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Exploring Diffuse Radio Emission in the Southern Sky

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dc.contributor.advisor Johnston-Hollitt, Melanie
dc.contributor.author Shakouri, Sara
dc.date.accessioned 2016-08-29T00:34:06Z
dc.date.accessioned 2022-11-03T19:30:09Z
dc.date.available 2016-08-29T00:34:06Z
dc.date.available 2022-11-03T19:30:09Z
dc.date.copyright 2016
dc.date.issued 2016
dc.identifier.uri https://ir.wgtn.ac.nz/handle/123456789/29956
dc.description.abstract This thesis investigates currently observed correlations between the thermal and non-thermal (radio halos) components of galaxy clusters, and seeks to verify the reliability of the proposed radio halo scaling relations presented in the literature. It employs a two-pronged approach: 1) a statistical examination of 15 galaxy clusters; and 2) detailed multi-wavelength analysis of individual objects of interest. We first investigated radio data for 15 galaxy clusters drawn from the parent REXCESS sample observed with the ATCA at 1.4 GHz to conduct a radio halo survey. Examination of available and re-processed low resolution images revealed cluster-scale diffuse objects in three clusters. One was a radio halo candidate in Abell 3888 (A3888), with the two remaining diffuse sources being radio relic candidates. Follow-up observations of the candidate clusters were performed in July and December 2011, and March 2012, with the upgraded ATCA (CABB). Radio observations with CABB in different array configurations were used to provide the required resolution and sensitivity to a wider range of angular scales to probe the candidate diffuse sources. Examination of the final CABB images confirmed the existence of the radio halo in A3888; however, the remaining candidates were found to be a head-tail galaxy and a very bright radio galaxy with extended emission. As this thesis presents some of the earliest CABB observations, new data reduction and imaging procedures were necessarily developed and presented here. The statistical component of this thesis uses a halo sample obtained from the combined detection of this work and the literature to derive new correlations between the cluster observables and the radio halo power. The new correlation between the X-ray luminosity and radio halo power derived here is flatter than the previous correlation in the literature, suggesting that massive clusters may host lower power halos than previously thought. In addition, we derived the upper limits of the undetected power of possible radio halos for our non-halo clusters via injection of fake radio halos into the UV data. Our derived upper limits with respect to the anticipated halo powers according to the previous and new correlations and their interpretations are discussed in the thesis. The distribution of the combined upper limits (this work and the literature) compared to our new correlation shows no sign of the strong bi-modality found in the literature. As previously mentioned, we detected a giant radio halo in A3888. We observed A3888 with the AAOmega spectrograph to infer the dynamics of the cluster. We measured the spectra of 254 galaxies within a 300 radius from the core of A3888 and combined these data with the available literature redshifts in the region. We identified 71 member galaxies of A3888 and examined the density contours, which indicated that the distribution of the member galaxies is elongated along an east-west axis. This elongation might be indicative of dynamical interactions in the cluster; however, there is no statistically significant deviation from Gaussianity in the velocity data. We then carried out a Lee-Fitchett 3D substructure test and found that A3888 is bimodal and has two subgroups. The head-tail galaxy mentioned earlier in one of the clusters was originally thought to be a radio relic candidate. Owing to available broadband polarimetric data and well-separated jets of the head-tail galaxy, we investigated the magnetic field direction of the head-tail galaxy and conclude it is highly likely that a helical magnetic field is present in the jets. We present the high-resolution images of our 15 clusters and create a catalogue of the detected sources. Finally, we discuss concerns with the current radio halo detections in the literature, and how radio halo surveys could be designed in the future to yield unbiased results. en_NZ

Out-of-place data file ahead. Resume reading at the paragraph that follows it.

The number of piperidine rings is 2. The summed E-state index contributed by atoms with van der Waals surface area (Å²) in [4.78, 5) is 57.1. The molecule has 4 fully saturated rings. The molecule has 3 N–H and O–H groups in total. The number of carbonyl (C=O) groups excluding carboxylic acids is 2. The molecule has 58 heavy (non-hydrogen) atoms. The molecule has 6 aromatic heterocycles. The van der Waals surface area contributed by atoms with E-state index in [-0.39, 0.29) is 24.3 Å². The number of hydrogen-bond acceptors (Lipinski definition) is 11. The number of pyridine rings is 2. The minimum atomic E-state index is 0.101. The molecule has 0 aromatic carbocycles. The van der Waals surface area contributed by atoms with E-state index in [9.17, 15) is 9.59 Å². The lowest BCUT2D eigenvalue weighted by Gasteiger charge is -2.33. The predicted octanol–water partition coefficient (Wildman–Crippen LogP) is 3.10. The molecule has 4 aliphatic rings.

dc.language.iso en_NZ
dc.publisher Te Herenga Waka—Victoria University of Wellington en_NZ
dc.rights Access is restricted to staff and students only until 09/2018. For information please contact the Library. en_NZ
dc.subject Radio astronomy en_NZ
dc.subject Radio halo en_NZ
dc.subject Radio galaxy en_NZ
dc.title Exploring Diffuse Radio Emission in the Southern Sky en_NZ
dc.type Text en_NZ
vuwschema.contributor.unit School of Chemical and Physical Sciences en_NZ
vuwschema.subject.anzsrcfor 020102 Astronomical and Space Instrumentation en_NZ
vuwschema.subject.anzsrcfor 020103 Cosmology and Extragalactic Astronomy en_NZ
vuwschema.subject.anzsrcseo 970102 Expanding Knowledge in the Physical Sciences en_NZ
vuwschema.type.vuw Awarded Doctoral Thesis en_NZ
thesis.degree.discipline Physics en_NZ
thesis.degree.grantor Te Herenga Waka—Victoria University of Wellington en_NZ
thesis.degree.level Doctoral en_NZ
thesis.degree.name Doctor of Philosophy en_NZ

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